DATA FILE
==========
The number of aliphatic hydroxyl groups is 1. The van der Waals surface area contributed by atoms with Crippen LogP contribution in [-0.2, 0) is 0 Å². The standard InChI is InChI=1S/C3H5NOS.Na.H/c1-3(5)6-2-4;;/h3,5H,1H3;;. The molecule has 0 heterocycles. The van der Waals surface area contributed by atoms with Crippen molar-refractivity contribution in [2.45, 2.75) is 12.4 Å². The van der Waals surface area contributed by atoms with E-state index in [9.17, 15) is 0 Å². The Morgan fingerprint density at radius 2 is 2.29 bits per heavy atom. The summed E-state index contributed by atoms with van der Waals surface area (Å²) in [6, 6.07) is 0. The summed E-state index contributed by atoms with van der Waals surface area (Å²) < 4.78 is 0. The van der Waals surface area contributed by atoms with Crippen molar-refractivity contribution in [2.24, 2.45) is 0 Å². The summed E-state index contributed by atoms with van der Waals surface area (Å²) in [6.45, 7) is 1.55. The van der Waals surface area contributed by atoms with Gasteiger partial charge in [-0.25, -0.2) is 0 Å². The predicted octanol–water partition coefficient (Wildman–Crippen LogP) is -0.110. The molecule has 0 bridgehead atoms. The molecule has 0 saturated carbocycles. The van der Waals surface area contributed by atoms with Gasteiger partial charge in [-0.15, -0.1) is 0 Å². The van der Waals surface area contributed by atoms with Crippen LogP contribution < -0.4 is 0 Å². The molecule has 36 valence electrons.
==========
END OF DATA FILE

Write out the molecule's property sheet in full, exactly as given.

The number of aliphatic hydroxyl groups is 1. The van der Waals surface area contributed by atoms with Crippen LogP contribution in [-0.2, 0) is 0 Å². The standard InChI is InChI=1S/C3H5NOS.Na.H/c1-3(5)6-2-4;;/h3,5H,1H3;;. The molecule has 0 heterocycles. The van der Waals surface area contributed by atoms with Crippen molar-refractivity contribution in [2.45, 2.75) is 12.4 Å². The van der Waals surface area contributed by atoms with E-state index in [9.17, 15) is 0 Å². The Morgan fingerprint density at radius 2 is 2.29 bits per heavy atom. The summed E-state index contributed by atoms with van der Waals surface area (Å²) in [6, 6.07) is 0. The summed E-state index contributed by atoms with van der Waals surface area (Å²) < 4.78 is 0. The van der Waals surface area contributed by atoms with Crippen molar-refractivity contribution in [2.24, 2.45) is 0 Å². The summed E-state index contributed by atoms with van der Waals surface area (Å²) in [6.45, 7) is 1.55. The van der Waals surface area contributed by atoms with Gasteiger partial charge in [-0.25, -0.2) is 0 Å². The predicted octanol–water partition coefficient (Wildman–Crippen LogP) is -0.110. The molecule has 0 bridgehead atoms. The molecule has 0 saturated carbocycles. The van der Waals surface area contributed by atoms with Gasteiger partial charge in [-0.15, -0.1) is 0 Å². The van der Waals surface area contributed by atoms with Crippen LogP contribution < -0.4 is 0 Å². The molecule has 36 valence electrons.